Centerville hikes 2022 budget for Uptown plan, Stubbs Park, golf course

Income tax collections are up 11% in 2021, and the budget includes $2.49 million in federal ARPA money

CENTERVILLE — The city plans to increase capital spending next year to $16.3 million, with much of it earmarked for Centerville’s Uptown plan, its largest park and its golf course clubhouse.

The $69.2 million 2022 budget is about a third larger than the one approved a year ago, with healthy projected increases in revenues from income and property taxes, along with $2.49 million in federal COVID-19 relief funds.

“Last year and this year both have been very heavy on the capital project front,” Centerville Finance Director Tyler Roark said. “I would say (2022) is more of an aggressive capital budget.

“We have a little bit more known. Revenue with COVID was a little uncertain a year ago,” he added. “Not that we’re out of the woods yet. But we know more on the revenue side than we did a year ago.”

The budget approved by Centerville City Council this week includes a $33.7 million general fund that will help pay for several capital projects, in addition to supplementing other departments, city officials said.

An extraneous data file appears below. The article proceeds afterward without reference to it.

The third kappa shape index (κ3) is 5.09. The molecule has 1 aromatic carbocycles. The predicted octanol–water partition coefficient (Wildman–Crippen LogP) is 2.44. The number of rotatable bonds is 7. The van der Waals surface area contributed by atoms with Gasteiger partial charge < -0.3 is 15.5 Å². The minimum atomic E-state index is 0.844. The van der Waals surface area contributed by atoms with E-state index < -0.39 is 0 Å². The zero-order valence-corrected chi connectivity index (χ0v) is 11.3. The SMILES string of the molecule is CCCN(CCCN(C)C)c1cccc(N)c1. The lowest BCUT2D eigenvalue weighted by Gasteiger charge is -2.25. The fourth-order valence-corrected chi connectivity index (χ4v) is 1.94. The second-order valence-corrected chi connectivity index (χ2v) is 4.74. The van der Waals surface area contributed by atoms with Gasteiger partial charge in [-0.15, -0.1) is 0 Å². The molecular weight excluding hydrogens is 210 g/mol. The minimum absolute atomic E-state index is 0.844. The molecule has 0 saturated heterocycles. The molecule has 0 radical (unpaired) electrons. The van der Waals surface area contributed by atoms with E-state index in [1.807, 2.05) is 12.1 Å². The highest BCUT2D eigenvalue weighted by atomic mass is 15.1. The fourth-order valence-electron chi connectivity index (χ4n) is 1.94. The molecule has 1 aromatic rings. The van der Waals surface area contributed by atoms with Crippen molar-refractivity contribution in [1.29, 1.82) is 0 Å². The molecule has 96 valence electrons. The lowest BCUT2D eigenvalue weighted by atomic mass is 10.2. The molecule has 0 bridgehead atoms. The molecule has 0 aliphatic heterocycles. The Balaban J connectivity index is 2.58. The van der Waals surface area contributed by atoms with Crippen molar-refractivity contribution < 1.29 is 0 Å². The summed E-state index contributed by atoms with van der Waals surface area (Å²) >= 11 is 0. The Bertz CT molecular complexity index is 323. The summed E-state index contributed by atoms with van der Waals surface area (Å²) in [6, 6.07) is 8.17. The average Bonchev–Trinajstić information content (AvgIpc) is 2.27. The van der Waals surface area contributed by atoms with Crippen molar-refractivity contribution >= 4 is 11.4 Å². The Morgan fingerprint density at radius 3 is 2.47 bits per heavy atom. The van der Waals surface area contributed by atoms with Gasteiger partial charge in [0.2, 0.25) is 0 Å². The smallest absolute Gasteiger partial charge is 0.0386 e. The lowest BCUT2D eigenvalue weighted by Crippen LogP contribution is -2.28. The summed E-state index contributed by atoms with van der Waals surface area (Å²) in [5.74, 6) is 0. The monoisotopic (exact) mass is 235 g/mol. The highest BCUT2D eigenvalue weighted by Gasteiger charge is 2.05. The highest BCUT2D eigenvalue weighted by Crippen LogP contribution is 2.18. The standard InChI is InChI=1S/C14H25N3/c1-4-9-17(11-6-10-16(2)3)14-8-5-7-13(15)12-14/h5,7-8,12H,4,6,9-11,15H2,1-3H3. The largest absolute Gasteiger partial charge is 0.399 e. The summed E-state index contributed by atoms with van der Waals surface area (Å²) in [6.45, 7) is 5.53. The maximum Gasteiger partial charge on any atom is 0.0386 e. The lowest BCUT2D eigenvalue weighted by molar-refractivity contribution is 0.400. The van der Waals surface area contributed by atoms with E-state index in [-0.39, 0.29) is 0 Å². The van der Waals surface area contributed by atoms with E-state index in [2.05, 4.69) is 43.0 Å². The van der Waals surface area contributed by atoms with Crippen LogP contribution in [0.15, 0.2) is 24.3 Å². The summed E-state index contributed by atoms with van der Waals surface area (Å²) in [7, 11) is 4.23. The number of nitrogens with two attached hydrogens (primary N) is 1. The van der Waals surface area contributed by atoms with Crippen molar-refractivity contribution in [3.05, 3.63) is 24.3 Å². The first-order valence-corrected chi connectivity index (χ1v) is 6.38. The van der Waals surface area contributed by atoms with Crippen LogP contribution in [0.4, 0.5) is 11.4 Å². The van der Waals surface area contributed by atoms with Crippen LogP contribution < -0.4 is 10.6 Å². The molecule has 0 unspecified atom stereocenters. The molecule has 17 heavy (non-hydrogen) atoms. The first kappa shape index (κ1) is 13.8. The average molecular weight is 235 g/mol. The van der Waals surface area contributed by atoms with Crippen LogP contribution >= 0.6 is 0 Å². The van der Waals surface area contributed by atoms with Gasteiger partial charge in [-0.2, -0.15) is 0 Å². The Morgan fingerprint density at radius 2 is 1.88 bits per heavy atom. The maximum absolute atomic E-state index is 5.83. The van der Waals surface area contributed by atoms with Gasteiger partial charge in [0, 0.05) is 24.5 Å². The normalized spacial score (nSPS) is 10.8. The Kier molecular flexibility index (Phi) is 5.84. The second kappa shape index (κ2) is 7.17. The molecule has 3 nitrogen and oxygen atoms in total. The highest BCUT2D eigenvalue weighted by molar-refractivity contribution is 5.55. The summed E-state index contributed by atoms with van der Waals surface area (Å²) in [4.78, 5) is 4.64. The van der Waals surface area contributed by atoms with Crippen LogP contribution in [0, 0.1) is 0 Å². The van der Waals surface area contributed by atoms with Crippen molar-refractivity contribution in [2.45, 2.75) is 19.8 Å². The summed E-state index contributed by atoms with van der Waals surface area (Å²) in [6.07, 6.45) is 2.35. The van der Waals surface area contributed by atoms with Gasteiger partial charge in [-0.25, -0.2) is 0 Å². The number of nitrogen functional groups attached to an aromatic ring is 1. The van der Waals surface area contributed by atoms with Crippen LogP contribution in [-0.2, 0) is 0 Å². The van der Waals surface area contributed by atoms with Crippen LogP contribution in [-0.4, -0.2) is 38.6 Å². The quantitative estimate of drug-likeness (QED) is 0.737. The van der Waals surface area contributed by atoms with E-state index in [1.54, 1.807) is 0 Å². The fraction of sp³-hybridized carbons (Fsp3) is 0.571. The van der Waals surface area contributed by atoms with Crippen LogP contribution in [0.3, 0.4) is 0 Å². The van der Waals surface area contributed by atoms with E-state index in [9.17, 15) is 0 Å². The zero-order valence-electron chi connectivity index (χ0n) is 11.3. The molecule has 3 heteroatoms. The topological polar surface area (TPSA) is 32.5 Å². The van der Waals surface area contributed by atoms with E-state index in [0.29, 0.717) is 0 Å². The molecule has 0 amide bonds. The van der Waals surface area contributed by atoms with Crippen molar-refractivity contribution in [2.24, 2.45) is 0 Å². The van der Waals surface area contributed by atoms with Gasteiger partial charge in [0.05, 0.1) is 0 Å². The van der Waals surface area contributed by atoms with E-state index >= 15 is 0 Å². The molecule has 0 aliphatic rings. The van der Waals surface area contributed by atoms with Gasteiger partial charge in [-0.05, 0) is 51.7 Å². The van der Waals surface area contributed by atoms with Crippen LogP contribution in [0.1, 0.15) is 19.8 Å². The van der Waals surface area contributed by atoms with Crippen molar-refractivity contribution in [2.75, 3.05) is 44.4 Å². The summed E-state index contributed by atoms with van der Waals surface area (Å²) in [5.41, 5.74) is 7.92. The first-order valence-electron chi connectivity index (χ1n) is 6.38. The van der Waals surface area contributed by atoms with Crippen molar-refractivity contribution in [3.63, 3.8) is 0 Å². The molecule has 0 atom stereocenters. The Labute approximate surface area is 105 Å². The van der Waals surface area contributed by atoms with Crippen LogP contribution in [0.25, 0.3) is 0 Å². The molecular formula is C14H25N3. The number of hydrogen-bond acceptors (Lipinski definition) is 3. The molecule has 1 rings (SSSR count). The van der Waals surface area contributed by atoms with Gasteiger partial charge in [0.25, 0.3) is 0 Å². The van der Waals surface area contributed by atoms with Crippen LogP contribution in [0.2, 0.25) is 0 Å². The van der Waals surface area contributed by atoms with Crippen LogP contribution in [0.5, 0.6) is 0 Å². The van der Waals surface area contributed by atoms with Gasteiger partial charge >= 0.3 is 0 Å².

The Uptown plan’s Phase I ($6.4 million), and renovations at Stubbs Park ($3.79 million) and The Golf Club at Yankee Trace ($3.1 million) are high on the list of Centerville’s “very key, important projects” for the coming year, Roark said.

About $4.1 million is earmarked for street and sidewalk repair, with about 27 miles of roads planned for work, City Manager Wayne Davis said.

That includes $1.2 million for asphalt surfacing and about $1.7 million on work that includes Clyo Road, South Main Street (Ohio 48), Alex Bell Road, West Franklin Street and Whipp Road, records show.

Some road projects are being done jointly with county or state jurisdictions, according to the budget.

“A lot of times we have to match up our resources with the state’s resources,” Davis said. “It’s really a scheduling priority more than the financial outlay.”

This year income tax collections have been “very strong” and are up 11% year to date, with figures for the entire year expected just below that, Roark said.

Next year’s projections are at about $22 million, a 6.2% hike, with property and gas taxes expected to bring in about $3.3 million combined, Roark said.

The 2022 budget also has $2.49 million in revenue from the COVID-19 American Rescue Plan Act funds.

Centerville received the first half of those funds in August, with the remainder expected next year, officials said. They have not been designated for a specific use but the city may use them for public safety payroll expenses, according to the budget.

The budget projects a reserve of all funds by the end of 2022 to total about $33 million, Roark said.

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